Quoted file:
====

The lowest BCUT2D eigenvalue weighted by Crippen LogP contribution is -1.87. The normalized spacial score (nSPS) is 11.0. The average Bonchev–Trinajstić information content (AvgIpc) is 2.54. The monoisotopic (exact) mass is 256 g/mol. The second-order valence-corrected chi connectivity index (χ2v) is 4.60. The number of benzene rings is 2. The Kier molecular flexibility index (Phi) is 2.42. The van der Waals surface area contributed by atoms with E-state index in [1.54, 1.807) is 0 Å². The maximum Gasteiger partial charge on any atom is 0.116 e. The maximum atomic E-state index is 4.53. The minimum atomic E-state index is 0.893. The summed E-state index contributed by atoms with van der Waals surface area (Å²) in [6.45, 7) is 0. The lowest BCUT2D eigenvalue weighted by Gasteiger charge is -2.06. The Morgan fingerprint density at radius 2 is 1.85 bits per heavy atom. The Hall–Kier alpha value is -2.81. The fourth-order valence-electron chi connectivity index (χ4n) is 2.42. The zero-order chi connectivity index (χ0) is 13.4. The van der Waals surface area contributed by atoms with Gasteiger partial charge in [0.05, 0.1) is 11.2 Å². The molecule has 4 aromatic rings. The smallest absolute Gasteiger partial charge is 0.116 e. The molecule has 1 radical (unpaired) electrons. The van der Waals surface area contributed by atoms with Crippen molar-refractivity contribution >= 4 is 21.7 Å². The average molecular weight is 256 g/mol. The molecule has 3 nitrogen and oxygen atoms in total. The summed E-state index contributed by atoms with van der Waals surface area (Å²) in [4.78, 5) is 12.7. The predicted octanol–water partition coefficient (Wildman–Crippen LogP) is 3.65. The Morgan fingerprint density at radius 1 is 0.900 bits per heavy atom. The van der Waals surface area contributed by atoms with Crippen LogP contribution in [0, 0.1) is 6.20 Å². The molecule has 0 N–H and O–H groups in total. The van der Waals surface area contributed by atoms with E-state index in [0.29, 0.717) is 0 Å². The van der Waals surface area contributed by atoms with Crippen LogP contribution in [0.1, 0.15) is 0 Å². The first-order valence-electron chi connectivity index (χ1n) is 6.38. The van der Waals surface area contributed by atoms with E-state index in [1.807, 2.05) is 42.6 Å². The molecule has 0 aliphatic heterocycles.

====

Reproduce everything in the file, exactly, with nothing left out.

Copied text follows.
The lowest BCUT2D eigenvalue weighted by Crippen LogP contribution is -1.87. The normalized spacial score (nSPS) is 11.0. The average Bonchev–Trinajstić information content (AvgIpc) is 2.54. The monoisotopic (exact) mass is 256 g/mol. The second-order valence-corrected chi connectivity index (χ2v) is 4.60. The number of benzene rings is 2. The Kier molecular flexibility index (Phi) is 2.42. The van der Waals surface area contributed by atoms with E-state index in [1.54, 1.807) is 0 Å². The maximum Gasteiger partial charge on any atom is 0.116 e. The maximum atomic E-state index is 4.53. The minimum atomic E-state index is 0.893. The summed E-state index contributed by atoms with van der Waals surface area (Å²) in [6.45, 7) is 0. The lowest BCUT2D eigenvalue weighted by Gasteiger charge is -2.06. The Morgan fingerprint density at radius 2 is 1.85 bits per heavy atom. The Hall–Kier alpha value is -2.81. The fourth-order valence-electron chi connectivity index (χ4n) is 2.42. The zero-order chi connectivity index (χ0) is 13.4. The van der Waals surface area contributed by atoms with Gasteiger partial charge in [0.05, 0.1) is 11.2 Å². The molecule has 4 aromatic rings. The smallest absolute Gasteiger partial charge is 0.116 e. The molecule has 1 radical (unpaired) electrons. The van der Waals surface area contributed by atoms with Crippen molar-refractivity contribution >= 4 is 21.7 Å². The average molecular weight is 256 g/mol. The molecule has 3 nitrogen and oxygen atoms in total. The summed E-state index contributed by atoms with van der Waals surface area (Å²) in [4.78, 5) is 12.7. The predicted octanol–water partition coefficient (Wildman–Crippen LogP) is 3.65. The Morgan fingerprint density at radius 1 is 0.900 bits per heavy atom. The van der Waals surface area contributed by atoms with Crippen LogP contribution in [0, 0.1) is 6.20 Å². The molecule has 0 N–H and O–H groups in total. The van der Waals surface area contributed by atoms with E-state index in [0.29, 0.717) is 0 Å². The van der Waals surface area contributed by atoms with Crippen LogP contribution in [0.1, 0.15) is 0 Å². The first-order valence-electron chi connectivity index (χ1n) is 6.38. The van der Waals surface area contributed by atoms with E-state index in [1.807, 2.05) is 42.6 Å². The molecule has 0 aliphatic heterocycles.